BALTIMORE—Surfing a wave of momentum, a visibly confident Barack Obama was received rapturously here by a capacity crowd at the 1st Mariner Arena late Monday afternoon.
Obama expressed his relish for a general election contest with John McCain and explicitly took on the arguments proffered against his candidacy by Hillary Clinton.
Paraphrasing his critics, the Illinois senator posited the idea that "Obama can make good speeches and he’s got some nice proposals but he hasn’t been in Washington long enough."
As the idea was met with predictable hoots of derision, Obama added, "The American people don’t seem to be buying this argument." Instead, he asserted, people see the dangers in allowing "the same old characters to run the same old games, doing the same old okey-doke."
By way of aside, Obama told the crowd, many of whom were African-American, "I had to explain that (phrase) to Ted Kennedy. Ted said, ‘Is it like okey-dokey?’ And I said, ‘Nah, it’s okey-doke!’"
Returning to more orthodox political ground, Obama stressed his purported crossover appeal, claiming he can persuade some Republicans to support him and even coining a term—Obamacans—to describe them.
Despite the fact that Obama did not appear until two and a half hours after doors opened, he was accorded the kind of euphoric welcome that his campaign has become accustomed to.
"Our nation is at war, our planet is in peril," each clause was punctuated by a loud "Yeah!" from the crowd.
And when he made his standard remark about the relief he believes voters will feel in November because "the name George W. Bush will not be on the ballot," he held the microphone out toward the crowd, frontman-style, the better to pick up the cacophonous cheers.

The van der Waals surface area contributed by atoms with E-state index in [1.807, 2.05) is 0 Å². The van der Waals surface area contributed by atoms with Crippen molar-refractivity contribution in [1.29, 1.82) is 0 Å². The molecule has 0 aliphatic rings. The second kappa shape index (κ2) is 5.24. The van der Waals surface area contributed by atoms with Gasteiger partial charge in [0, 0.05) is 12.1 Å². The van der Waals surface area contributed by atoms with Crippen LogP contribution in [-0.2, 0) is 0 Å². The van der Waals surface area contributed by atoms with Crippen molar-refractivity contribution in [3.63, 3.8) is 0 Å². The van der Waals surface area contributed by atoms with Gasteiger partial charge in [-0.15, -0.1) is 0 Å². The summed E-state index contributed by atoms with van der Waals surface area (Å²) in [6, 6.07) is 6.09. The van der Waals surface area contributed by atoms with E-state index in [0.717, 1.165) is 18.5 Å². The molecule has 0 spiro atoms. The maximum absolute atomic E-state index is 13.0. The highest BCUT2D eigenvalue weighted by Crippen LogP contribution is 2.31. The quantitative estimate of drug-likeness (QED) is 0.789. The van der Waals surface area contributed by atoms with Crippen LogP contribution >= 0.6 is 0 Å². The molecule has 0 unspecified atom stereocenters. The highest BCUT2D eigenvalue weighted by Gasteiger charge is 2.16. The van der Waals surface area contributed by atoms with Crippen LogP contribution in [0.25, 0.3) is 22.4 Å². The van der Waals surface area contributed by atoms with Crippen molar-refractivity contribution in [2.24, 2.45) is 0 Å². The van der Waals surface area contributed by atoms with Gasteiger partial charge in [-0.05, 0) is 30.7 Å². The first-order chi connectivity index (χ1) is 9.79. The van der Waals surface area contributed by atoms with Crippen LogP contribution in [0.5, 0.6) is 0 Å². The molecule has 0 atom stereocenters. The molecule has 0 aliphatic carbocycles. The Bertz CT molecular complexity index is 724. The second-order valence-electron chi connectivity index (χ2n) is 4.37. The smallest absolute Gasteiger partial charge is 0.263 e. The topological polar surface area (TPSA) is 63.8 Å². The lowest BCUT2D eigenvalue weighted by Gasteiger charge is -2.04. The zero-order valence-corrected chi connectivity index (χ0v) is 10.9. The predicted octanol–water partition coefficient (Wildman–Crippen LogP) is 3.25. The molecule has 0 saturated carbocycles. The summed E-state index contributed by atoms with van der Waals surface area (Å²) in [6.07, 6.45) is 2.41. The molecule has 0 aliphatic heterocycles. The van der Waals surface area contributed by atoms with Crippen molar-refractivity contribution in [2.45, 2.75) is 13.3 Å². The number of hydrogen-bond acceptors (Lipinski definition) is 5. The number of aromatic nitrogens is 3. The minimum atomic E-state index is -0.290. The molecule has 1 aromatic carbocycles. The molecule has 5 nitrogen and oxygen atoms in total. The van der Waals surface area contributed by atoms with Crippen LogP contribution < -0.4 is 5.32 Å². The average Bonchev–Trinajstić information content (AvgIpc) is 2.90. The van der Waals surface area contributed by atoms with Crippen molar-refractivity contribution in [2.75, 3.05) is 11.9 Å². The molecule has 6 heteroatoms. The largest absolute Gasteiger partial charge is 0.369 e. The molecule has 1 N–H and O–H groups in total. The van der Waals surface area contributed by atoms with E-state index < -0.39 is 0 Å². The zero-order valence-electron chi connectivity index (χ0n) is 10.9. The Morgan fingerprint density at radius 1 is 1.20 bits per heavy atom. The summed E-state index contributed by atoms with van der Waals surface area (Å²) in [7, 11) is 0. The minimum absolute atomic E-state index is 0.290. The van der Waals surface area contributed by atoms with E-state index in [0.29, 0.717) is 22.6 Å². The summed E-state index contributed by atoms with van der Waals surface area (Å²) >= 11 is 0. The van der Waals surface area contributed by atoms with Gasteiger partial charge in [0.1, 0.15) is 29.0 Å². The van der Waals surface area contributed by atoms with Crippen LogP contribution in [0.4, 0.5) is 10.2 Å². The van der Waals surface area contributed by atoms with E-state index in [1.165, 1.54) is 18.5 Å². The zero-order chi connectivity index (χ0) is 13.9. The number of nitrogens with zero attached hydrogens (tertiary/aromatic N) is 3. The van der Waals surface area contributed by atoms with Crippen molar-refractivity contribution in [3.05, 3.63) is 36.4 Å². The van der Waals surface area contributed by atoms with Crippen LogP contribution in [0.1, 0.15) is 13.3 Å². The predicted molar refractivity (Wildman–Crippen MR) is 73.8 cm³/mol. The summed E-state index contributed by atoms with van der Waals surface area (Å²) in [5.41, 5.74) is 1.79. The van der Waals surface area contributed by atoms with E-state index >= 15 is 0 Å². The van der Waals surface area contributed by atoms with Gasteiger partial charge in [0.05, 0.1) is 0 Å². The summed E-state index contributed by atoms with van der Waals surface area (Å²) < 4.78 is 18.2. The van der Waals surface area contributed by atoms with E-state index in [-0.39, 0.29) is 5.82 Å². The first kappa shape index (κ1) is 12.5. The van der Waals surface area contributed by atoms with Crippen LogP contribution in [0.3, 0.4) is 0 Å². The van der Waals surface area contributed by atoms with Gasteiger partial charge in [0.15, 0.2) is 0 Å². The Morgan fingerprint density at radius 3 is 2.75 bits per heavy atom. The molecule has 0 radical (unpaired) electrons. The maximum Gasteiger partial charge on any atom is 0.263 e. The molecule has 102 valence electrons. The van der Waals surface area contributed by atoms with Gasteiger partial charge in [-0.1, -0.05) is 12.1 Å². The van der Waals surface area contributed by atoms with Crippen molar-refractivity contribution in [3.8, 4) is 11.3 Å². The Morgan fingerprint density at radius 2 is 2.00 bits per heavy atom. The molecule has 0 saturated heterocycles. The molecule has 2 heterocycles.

Shortly afterward, one of the event’s most striking moments came when the crowd burst into an apparently spontaneous chant of "It’s your time! It’s your time!" Thousands of fingers were pointed in Obama’s direction.
Obama himself projected a certain leeriness of letting expectations getting too far ahead of his potential to meet them.
Even if he were elected president, he told the crowd, "If you’re not putting pressure on members of Congress, if you’re not holding your government accountable, nothing’s going to change.
"If you are just waiting for me to solve every problem and then you just go back to … complaining … then nothing’s going to change," he said.
And, when the "It’s your time!" shouts rang out, Obama was careful to connect them to his preferred narrative—also forcefully put forward by the man who introduced him, Representative Elijah Cummings—that his candidacy is not a campaign but a movement.
"It’s your time," Obama insisted.